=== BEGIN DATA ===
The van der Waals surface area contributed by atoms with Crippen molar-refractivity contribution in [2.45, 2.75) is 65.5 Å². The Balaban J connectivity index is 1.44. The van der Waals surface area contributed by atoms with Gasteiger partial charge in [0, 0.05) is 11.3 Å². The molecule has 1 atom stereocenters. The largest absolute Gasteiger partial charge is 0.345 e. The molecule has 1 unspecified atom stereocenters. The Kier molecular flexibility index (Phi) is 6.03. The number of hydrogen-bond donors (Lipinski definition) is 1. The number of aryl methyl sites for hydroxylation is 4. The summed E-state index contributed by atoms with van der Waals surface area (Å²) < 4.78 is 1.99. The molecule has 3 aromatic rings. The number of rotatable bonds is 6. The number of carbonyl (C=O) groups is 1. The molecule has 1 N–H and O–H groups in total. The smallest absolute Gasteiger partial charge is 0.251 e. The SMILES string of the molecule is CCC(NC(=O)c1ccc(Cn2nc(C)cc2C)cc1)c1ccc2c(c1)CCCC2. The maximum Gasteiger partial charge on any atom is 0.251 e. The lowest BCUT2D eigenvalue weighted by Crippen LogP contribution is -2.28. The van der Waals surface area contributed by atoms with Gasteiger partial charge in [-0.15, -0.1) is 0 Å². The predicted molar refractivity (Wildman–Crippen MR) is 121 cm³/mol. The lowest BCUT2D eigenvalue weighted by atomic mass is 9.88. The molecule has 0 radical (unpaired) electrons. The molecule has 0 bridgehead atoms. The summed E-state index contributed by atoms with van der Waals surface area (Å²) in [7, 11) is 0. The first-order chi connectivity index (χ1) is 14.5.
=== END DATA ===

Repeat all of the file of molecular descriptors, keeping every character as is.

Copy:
The van der Waals surface area contributed by atoms with Crippen molar-refractivity contribution in [2.45, 2.75) is 65.5 Å². The Balaban J connectivity index is 1.44. The van der Waals surface area contributed by atoms with Gasteiger partial charge in [0, 0.05) is 11.3 Å². The molecule has 1 atom stereocenters. The largest absolute Gasteiger partial charge is 0.345 e. The molecule has 1 unspecified atom stereocenters. The Kier molecular flexibility index (Phi) is 6.03. The number of hydrogen-bond donors (Lipinski definition) is 1. The number of aryl methyl sites for hydroxylation is 4. The summed E-state index contributed by atoms with van der Waals surface area (Å²) < 4.78 is 1.99. The molecule has 3 aromatic rings. The number of rotatable bonds is 6. The number of carbonyl (C=O) groups is 1. The molecule has 1 N–H and O–H groups in total. The smallest absolute Gasteiger partial charge is 0.251 e. The SMILES string of the molecule is CCC(NC(=O)c1ccc(Cn2nc(C)cc2C)cc1)c1ccc2c(c1)CCCC2. The maximum Gasteiger partial charge on any atom is 0.251 e. The lowest BCUT2D eigenvalue weighted by Crippen LogP contribution is -2.28. The van der Waals surface area contributed by atoms with Gasteiger partial charge in [-0.15, -0.1) is 0 Å². The predicted molar refractivity (Wildman–Crippen MR) is 121 cm³/mol. The lowest BCUT2D eigenvalue weighted by atomic mass is 9.88. The molecule has 0 radical (unpaired) electrons. The molecule has 0 bridgehead atoms. The summed E-state index contributed by atoms with van der Waals surface area (Å²) in [7, 11) is 0. The first-order chi connectivity index (χ1) is 14.5.